Anybody old enough has vivid memories of what happened 20 years ago on Sept. 11.
We remember where we were, what we were doing and how it all shut down when terrorists brought down the World Trade Center towers. It was a “new normal” event, nearly two decades before the more recent earth-shaking change for humanity.
Mark Cuban won’t ever forget. He was working from the office at his house, 19 years before it became mandatory (ahead of his time, as usual).
“I remember exactly where I was,” Cuban said. “I was at home working and had the news channel on. I remember calling Tiffany (then his fiancé, now his wife) to come see what happened, thinking it was an errant plane.
“Then – boom! – it happened again. I remember being shocked, horrified, sad and not quite sure what would happen next.”
It was one of those moments in history that, indeed, rearranged priorities.
Negotiating free-agent contracts and sweating out every referee’s whistle no longer seemed all-important.
It was an equally powerful day for Mavericks’ CEO Cynt Marshall, who had no clue who Cuban was in 2001 and certainly could never have envisioned working for him.
Marshall was a high-ranking executive at AT&T in 2001, based in San Francisco.
The attacks happened early in the morning, Pacific time. And Marshall remembers preparing breakfast for her kids when things got crazy.
“That day was surreal,” Marshall said. “I remember getting ready for work when the news broke about the first attack. We were very confused about what was going on. I watched the news and made breakfast for the kids . . . my normal routine was that I would have breakfast with them since I always got home late.
“But on this day I wanted to get to San Francisco to my office to make sure we evacuated the building. As one of the top leaders in the building, with 20 years of service, I knew I had a responsibility to ensure people’s safety. We also needed to make sure the network was intact. There was so much confusion about whether something was getting ready to happen in California. I prayed for the kids and drove to work from the East Bay to San Francisco. This is when it got scary.”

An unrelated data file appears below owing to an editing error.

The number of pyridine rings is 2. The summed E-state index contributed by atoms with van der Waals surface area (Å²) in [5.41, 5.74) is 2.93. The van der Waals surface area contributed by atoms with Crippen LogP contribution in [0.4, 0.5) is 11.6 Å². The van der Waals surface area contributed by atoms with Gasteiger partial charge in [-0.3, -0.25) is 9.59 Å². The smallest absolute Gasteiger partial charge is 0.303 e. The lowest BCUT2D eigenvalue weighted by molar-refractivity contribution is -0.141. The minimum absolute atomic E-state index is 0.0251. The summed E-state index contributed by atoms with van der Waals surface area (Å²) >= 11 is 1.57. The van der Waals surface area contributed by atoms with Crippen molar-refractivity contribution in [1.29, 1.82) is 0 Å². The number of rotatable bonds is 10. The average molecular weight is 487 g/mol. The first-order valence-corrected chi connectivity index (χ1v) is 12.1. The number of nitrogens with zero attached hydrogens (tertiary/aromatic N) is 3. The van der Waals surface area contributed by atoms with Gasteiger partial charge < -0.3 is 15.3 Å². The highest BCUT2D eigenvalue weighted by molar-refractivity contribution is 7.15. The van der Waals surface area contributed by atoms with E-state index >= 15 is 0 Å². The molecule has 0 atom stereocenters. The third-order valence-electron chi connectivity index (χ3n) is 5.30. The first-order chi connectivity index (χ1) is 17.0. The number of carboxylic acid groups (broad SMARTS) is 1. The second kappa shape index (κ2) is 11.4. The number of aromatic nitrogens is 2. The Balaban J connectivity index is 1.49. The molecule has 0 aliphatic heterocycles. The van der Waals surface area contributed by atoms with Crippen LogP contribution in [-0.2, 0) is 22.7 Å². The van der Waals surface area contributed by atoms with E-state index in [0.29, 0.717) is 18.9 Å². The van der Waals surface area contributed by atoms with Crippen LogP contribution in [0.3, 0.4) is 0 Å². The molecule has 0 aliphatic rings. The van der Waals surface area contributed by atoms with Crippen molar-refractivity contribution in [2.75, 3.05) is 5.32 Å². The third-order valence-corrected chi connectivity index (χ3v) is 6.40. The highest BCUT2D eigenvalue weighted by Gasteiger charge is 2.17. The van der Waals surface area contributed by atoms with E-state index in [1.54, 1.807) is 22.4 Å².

On her commute, Marshall got a phone call from her husband, Kenny. She was stuck in traffic on the Bay Bridge, which was typical at that time of day.
But on this occasion, the commute seemed to drag on longer than normal.
“He (her husband) frantically asked me if I was at work yet,” Marshall said. “I told him I was still on the bridge. He started yelling for me to try to get off at the first exit because a plane was headed to San Francisco.
“The kids (ages 6 and 9) started crying. They didn’t really know what was going on but they could hear Kenny telling me to come back home because either one of the San Francisco bridges (Bay Bridge or Golden Gate Bridge) or a high rise was a likely next target. I worked in one of the tallest buildings on the 18th floor.”
Marshall tried to stay calm for the kids’ sake. She felt a responsibility to see about her employees. She told her husband to take care of the kids and she went to her office.
“We cleared out the building, called employees and told them to stay home and kicked into our emergency preparedness drill,” she said. “Except this time it wasn’t a drill. It was real. And for hours we sat in that high rise not knowing if we were a target.”
Meanwhile, her husband stayed home from work and picked up the kids early from school.
Marshall stayed a few hours at her high-rise office, mostly spent praying.
“I prayed for our nation, aloud and on my knees throughout the day,” she said. “I prayed for wisdom for our President. I prayed for the people in the towers. People on the planes. I checked on the kids. I went home once they were home.”
She made a stop at her mother’s house to check on her. She also checked on a nephew, Cameron. Interestingly, Cameron, celebrated his 18th birthday on Sept. 11, 2001. Now, he’s 38 and has been a police officer in San Francisco for the last eight years. He had just started college at New Mexico State.
There are stories galore about athletes who were impacted by Sept. 11.
As fate would have it, that was the day golfer Phil Mickelson was flying from his home in Arizona to Houston for a media interview to promote the Tour Championship, one of the PGA Tour’s premier events that Mickelson had won the year before. His flight to Houston was more than half over when the unthinkable happened.
When the attacks began, planes were grounded. Mickelson’s private aircraft was forced to land in Austin. He weighed his options and elected to rent a car and return to Arizona, a 15-hour drive.
This was the same golf tournament, by the way, that had been gut-punched two years earlier when golfer Payne Stewart tragically died in a plane crash en route to Houston’s Champions Golf Club, site of the event.
I was a reporter in Houston at the time and was supposed to be part of that interview with Mickelson. While making the drive to the club, radio stations quickly relayed information.
When I arrived, televisions at the facility – usually showing some sort of golf – were all tuned to the news. That tournament was played six weeks later. But a lot of sporting events, like the Ryder Cup were correctly postponed or scrapped altogether.
It was truly a moment in history when a “new normal” was created, which seems to happen every so often in history.
“As we all know,” Cuban said, “it changed everything.”